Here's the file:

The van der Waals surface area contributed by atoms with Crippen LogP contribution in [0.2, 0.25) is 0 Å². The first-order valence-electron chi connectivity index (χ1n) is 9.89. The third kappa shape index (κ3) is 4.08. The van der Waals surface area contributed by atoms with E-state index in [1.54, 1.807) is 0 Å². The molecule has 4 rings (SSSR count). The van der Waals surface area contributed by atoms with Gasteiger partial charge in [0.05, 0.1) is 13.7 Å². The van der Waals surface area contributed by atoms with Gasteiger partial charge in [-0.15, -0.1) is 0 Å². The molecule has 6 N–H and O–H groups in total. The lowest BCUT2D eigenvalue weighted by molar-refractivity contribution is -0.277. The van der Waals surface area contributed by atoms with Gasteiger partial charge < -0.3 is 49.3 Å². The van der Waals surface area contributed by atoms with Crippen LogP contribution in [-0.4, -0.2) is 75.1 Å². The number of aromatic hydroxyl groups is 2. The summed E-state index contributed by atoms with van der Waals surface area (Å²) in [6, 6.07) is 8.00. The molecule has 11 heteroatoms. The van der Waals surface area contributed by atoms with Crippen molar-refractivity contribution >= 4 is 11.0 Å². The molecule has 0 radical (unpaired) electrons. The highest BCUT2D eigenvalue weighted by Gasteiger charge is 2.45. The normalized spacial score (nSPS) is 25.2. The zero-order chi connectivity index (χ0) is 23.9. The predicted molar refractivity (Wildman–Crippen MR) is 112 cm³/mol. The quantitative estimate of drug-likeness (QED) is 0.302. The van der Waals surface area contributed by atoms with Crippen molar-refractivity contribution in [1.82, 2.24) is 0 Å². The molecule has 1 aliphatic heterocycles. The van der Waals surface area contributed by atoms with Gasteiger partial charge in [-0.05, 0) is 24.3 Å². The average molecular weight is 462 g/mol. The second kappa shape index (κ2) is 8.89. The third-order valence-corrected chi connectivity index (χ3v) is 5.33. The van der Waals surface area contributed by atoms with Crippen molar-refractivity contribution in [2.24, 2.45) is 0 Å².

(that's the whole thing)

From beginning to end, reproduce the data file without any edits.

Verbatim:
The van der Waals surface area contributed by atoms with Crippen LogP contribution in [0.2, 0.25) is 0 Å². The first-order valence-electron chi connectivity index (χ1n) is 9.89. The third kappa shape index (κ3) is 4.08. The van der Waals surface area contributed by atoms with E-state index in [1.54, 1.807) is 0 Å². The molecule has 4 rings (SSSR count). The van der Waals surface area contributed by atoms with Gasteiger partial charge in [0.05, 0.1) is 13.7 Å². The van der Waals surface area contributed by atoms with Gasteiger partial charge in [-0.15, -0.1) is 0 Å². The molecule has 6 N–H and O–H groups in total. The lowest BCUT2D eigenvalue weighted by molar-refractivity contribution is -0.277. The van der Waals surface area contributed by atoms with Gasteiger partial charge < -0.3 is 49.3 Å². The van der Waals surface area contributed by atoms with Crippen LogP contribution in [-0.4, -0.2) is 75.1 Å². The number of aromatic hydroxyl groups is 2. The summed E-state index contributed by atoms with van der Waals surface area (Å²) in [6, 6.07) is 8.00. The molecule has 11 heteroatoms. The van der Waals surface area contributed by atoms with Crippen molar-refractivity contribution >= 4 is 11.0 Å². The molecule has 0 radical (unpaired) electrons. The highest BCUT2D eigenvalue weighted by Gasteiger charge is 2.45. The normalized spacial score (nSPS) is 25.2. The zero-order chi connectivity index (χ0) is 23.9. The predicted molar refractivity (Wildman–Crippen MR) is 112 cm³/mol. The quantitative estimate of drug-likeness (QED) is 0.302. The van der Waals surface area contributed by atoms with Crippen molar-refractivity contribution in [1.82, 2.24) is 0 Å². The molecule has 1 aliphatic heterocycles. The van der Waals surface area contributed by atoms with Gasteiger partial charge in [-0.05, 0) is 24.3 Å². The average molecular weight is 462 g/mol. The second kappa shape index (κ2) is 8.89. The third-order valence-corrected chi connectivity index (χ3v) is 5.33. The van der Waals surface area contributed by atoms with Crippen molar-refractivity contribution in [2.24, 2.45) is 0 Å².